Europe Court upholds ban on Easter lilies in N Ireland jails
The European Court of Human Rights on Monday rejected a complaint by an Irish Republican detainee over a ban on wearing Easter lilies in Northern Ireland jails.
A majority on the seven-member court ruled the complaint, lodged in 2009 by Christopher Donaldson, was inadmissible as the ban was "legitimate".
Donaldson, born in 1983, is serving a 12-year sentence in Roe House, a segregated wing for Republican prisonsers in a jail in Maghaberry.
On March 23 2008, Donaldson fixed an Easter lily to his outer clothing to commemorate those Irish republicans who died during or were executed after the 1916 Easter uprising in Dublin.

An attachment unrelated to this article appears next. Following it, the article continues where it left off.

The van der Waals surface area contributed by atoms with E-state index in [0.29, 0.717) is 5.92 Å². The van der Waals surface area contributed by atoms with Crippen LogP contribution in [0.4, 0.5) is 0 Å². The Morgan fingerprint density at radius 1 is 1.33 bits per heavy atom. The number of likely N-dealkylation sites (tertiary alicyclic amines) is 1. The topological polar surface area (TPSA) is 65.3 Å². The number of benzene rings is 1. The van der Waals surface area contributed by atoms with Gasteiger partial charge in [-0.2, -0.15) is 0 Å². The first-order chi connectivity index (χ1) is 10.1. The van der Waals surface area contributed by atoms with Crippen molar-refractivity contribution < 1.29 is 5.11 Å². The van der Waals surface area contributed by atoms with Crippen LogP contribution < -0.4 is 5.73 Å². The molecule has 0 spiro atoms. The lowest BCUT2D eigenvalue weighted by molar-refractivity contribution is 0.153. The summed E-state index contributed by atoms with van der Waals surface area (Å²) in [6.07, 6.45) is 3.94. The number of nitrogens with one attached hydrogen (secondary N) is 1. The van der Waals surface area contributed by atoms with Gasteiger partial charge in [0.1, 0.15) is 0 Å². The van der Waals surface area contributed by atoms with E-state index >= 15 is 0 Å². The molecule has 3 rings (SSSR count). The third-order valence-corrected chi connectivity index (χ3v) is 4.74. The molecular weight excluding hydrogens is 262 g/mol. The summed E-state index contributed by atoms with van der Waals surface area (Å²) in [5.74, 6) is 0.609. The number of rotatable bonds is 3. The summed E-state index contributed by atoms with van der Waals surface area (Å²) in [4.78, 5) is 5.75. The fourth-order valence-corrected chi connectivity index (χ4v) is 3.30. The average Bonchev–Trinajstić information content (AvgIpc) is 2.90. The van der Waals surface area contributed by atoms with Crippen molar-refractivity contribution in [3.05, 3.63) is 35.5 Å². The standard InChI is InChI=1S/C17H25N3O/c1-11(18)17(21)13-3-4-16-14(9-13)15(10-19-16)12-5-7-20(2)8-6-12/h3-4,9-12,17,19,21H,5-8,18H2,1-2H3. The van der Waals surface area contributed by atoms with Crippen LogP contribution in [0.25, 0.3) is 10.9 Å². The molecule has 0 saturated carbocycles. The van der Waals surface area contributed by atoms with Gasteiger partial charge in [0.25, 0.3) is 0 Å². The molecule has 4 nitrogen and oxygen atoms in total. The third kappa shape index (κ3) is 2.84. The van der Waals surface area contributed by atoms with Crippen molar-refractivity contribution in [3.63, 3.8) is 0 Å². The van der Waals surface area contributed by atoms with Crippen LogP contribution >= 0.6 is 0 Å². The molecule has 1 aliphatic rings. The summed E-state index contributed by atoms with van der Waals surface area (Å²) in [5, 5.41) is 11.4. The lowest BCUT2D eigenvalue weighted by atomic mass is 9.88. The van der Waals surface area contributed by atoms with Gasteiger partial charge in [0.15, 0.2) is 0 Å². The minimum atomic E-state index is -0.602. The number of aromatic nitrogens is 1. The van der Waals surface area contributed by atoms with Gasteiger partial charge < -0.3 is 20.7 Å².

As he refused to remove the lily, he was found guilty of disobeying a lawful order and was punished with a three days' confinement in his cell.
Donaldson complained that the ban infringed on his right to express his political views.
He also argued that he was treated differently from prisoners allowed to wear a poppy -- associated with the Unionist community in Northern Ireland -- on Remembrance Day.
Remembrance Day is observed in Commonwealth countries to remember members of their armed forces who have died on duty since World War I.
But the court, whose decision is final, ruled that the "restriction on displaying the Easter lily was proportionate to the legitimate aim of preventing disorder and crime."
And it pointed out that this was a "relatively minor interference with Mr Donaldson's right of freedom of expression" since he was allowed to wear the lily inside his cell.
© 2011 AFP